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J. Allyn Rosser

J. Allyn Rosser is the author of four poetry collections: Mimi’s Trapeze (University of Pittsburgh Press, 2014); Foiled Again (Ivan R. Dee, 2007), winner of the New Criterion Poetry Prize; Misery Prefigured (Southern Illinois University Press, 2001), winner of the Crab Orchard Series Open Competition; and Bright Moves (Northeastern University Press, 1990), selected by Charles Simic as the winner of the Samuel French Morse Poetry Prize. She is the recipient of the Lavan Younger Poets Award from the Academy of American Poets and fellowships from the Lannan Foundation, the Guggenheim Foundation, the National Endowment for the Arts, and the Ohio Arts Council. Rosser is a professor of English at Ohio University, where she also served for eight years as the editor of New Ohio Review. She lives in Athens, Ohio.

By This Poet

1

Communication

This color was never stirred in a can.
It’s like the underside of God’s tongue.
The very thought of reproducing it
is like saying, I want this room
done in that woman’s laugh
after a joke that was only mildly funny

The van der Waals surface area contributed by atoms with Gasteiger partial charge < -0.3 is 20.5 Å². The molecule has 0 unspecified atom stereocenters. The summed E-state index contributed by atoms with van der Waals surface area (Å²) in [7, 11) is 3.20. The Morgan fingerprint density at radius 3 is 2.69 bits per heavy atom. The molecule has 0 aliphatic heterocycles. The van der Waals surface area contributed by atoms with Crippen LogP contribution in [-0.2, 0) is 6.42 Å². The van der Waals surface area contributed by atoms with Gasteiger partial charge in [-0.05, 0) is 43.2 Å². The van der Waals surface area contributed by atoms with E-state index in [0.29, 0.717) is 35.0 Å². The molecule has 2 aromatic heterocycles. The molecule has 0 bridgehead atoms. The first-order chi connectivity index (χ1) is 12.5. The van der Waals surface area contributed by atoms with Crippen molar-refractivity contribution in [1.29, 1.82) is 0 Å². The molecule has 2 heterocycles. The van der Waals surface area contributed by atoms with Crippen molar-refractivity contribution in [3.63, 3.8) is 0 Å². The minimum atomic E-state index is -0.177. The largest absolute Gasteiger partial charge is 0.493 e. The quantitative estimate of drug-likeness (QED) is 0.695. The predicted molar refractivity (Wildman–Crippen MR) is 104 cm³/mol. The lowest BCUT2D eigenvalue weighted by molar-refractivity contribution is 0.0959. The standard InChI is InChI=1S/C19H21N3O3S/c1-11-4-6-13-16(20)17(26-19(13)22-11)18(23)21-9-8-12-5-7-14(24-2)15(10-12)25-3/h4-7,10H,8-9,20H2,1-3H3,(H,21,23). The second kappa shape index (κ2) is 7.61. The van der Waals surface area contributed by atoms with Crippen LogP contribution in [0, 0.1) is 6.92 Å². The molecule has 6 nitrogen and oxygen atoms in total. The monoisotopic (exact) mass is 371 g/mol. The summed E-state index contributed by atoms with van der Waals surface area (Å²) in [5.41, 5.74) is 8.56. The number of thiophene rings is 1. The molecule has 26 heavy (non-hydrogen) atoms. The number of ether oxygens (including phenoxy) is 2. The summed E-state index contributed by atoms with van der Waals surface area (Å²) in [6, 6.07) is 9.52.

but you love the person who told it
and the one who laughed equally.
No, not remotely salmon; not sienna.
Not melon, I don’t care what stage
of ripeness. Tincture of fresh clay,
of linden tea plus one drop of clover honey?
No. It’s more like the glowy heart
in the opening credits of I Love Lucy
which was filmed in black and white
so you have to guess at its hue.
But that’s the color it would have been.
It’s like the imagined defying the real
in an unusually confrontational way.
Once you’ve seen it a kind of zen
descends like a cape over your shoulders.
You won’t always be trying to impress people.
I can’t believe how long you’ve lived here
without seeing it, though it lasts only
a few seconds every day about this time.
I saw it the very first night I moved here.
Stand over there, look toward the city
but only peripherally. This way,
don’t face it full-on; turn slightly left,
there, breathe shallowly. Look up
without tipping your head back. Now
you’re too tense, you’re not trying, no,
the light has changed it’s gone.